BY SUSAN LAZARUK, THE PROVINCE SEPTEMBER 30, 2011 4:21 PM
Clifford Olson, pictured here in custody in August 1981, tortured and killed eight boys and three girls between the ages of nine and 18. In 1982 he pleaded guilty to 11 first-degree murder charges and worked out a deal with prosecutors to reveal the location of the bodies in exchange for $10,000 each.
Photograph by: Rick Loughran file, PNG
Clifford Olson, one of Canada’s most notorious serial killers, has died of cancer in a prison hospital in Quebec. He was 71.
The murderer had been in jail since 1982, when he admitted to killing 11 children during a nine month period in 1980-81 after offering them jobs and plying them with drugs and alcohol and physically and sexually assaulting them.
His name triggers revulsion still like few can, not only for the killings but also for his legal applications from behind bars, which ironically had the positive impact of making it tougher for criminals like him to get parole from or pensions in prison and other changes.
Olson, who at his 1982 trial reversed his not guilty plea three days into the trial for the first killing, also admitted he’d killed the others and offered to sell RCMP the information about where the bodies were for $10,000 each.
The $100,000, which went to his ex-wife and son, Clifford Olson III, set off a controversy in which police were accused of accepting “blood money” and the anger lingered for years.
But, as pointed out in a 1993 Saturday Night magazine article, at the time police only knew of four of the murders and hadn’t drawn any connection between them and there was little evidence against Olson.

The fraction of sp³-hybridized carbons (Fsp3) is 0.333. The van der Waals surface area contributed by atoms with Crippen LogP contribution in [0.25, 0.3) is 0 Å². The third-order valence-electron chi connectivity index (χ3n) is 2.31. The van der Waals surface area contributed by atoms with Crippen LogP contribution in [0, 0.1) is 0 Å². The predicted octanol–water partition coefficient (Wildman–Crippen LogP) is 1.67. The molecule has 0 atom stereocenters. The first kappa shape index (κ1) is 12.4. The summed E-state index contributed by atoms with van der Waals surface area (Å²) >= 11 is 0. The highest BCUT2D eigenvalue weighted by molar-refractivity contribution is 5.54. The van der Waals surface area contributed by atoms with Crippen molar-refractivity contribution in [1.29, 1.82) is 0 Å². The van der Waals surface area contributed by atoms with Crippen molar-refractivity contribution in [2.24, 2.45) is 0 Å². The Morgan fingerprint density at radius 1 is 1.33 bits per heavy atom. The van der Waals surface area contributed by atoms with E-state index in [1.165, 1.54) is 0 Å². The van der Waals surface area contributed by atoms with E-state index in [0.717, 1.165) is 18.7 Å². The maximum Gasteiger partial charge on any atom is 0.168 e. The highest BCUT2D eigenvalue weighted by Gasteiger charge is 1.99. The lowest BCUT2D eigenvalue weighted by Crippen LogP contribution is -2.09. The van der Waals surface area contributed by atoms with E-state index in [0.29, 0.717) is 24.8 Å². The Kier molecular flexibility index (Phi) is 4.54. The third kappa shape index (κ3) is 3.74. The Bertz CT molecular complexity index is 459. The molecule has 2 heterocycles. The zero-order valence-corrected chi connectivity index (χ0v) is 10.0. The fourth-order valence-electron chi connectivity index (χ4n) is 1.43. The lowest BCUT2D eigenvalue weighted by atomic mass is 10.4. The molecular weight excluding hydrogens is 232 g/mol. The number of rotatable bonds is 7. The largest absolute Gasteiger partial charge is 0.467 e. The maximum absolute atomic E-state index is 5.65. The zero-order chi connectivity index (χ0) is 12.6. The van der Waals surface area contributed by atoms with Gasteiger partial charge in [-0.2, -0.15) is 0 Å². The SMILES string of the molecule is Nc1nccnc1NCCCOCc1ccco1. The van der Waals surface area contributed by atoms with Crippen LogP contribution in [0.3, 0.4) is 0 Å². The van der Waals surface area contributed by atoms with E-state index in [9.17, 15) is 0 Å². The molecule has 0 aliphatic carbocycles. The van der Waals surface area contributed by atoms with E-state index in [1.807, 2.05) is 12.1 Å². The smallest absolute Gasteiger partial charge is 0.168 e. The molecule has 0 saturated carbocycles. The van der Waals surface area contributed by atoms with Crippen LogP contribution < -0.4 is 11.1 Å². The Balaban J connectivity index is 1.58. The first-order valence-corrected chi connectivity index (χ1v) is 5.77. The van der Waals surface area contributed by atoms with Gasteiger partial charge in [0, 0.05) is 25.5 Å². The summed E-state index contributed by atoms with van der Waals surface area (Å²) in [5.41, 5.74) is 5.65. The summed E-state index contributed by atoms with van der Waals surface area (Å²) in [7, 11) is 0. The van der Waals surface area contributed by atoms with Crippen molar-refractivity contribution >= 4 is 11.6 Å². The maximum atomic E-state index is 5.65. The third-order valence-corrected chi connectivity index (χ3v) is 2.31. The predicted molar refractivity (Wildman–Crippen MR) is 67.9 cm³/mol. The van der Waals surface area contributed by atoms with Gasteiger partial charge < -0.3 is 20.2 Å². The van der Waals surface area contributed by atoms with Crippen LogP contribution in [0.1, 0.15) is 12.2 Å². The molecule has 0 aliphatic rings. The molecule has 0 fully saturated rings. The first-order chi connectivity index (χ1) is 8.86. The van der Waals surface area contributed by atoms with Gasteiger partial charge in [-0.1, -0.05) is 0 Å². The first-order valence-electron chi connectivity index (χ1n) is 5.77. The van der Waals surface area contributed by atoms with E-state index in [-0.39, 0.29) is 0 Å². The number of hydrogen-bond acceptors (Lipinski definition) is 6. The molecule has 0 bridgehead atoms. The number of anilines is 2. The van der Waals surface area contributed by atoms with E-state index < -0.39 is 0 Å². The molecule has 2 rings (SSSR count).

Seven of the 11 children were listed only as missing and six were presumed to be runaways from broken homes. The concept of a “serial killer” wasn’t well known in the 1980s and there was no realization that someone was stalking and killing young people.
“I’m absolutely convinced it was the best investment the Mounties ever made,” said the writer, Peter Worthington, who in the 1980s had publicly opposed the RCMP’s deal.
The horror over the killings sparked the concept of victims’ rights, now an important part of court proceedings in Canada and elsewhere.
Olson received 11 concurrent life sentences, with the judge recommending he never be granted parole.
But it didn’t stop him from trying.
Olson applied for parole 15 years later under the “faint hope” clause, written into the Criminal Code in 1976 when the death penalty was banned to mitigate the harshness of a life sentence with no chance of parole for 25 years. His application was dismissed in minutes.
The so-called “Olson clause” was this year amended to exclude serial killers after victims’ families and others protested. Killers of more than one person are no longer able to ask for early parole and the chance of an early parole hearing is no longer automatic for even one-time murderers.
Olson, always the unrepentant convict who was well-versed in prisoners’ rights and issued several challenges from behind bars, including unsuccessfully protesting being confined to a small concrete exercise yard as “cruel and unusual punishment,” also bid in 2006 for parole after serving 25 years but failed.
Olson was entitled to re-apply every two years, and each time he resurfaced in the news, it was a fresh reopening of the wounds of his victims’ families, some of whom prepared and read victim impact statements.
The outcry over his repeated attempts — he failed at a third bid last year — led to Ottawa increasing the time between parole hearings for multiple murderers.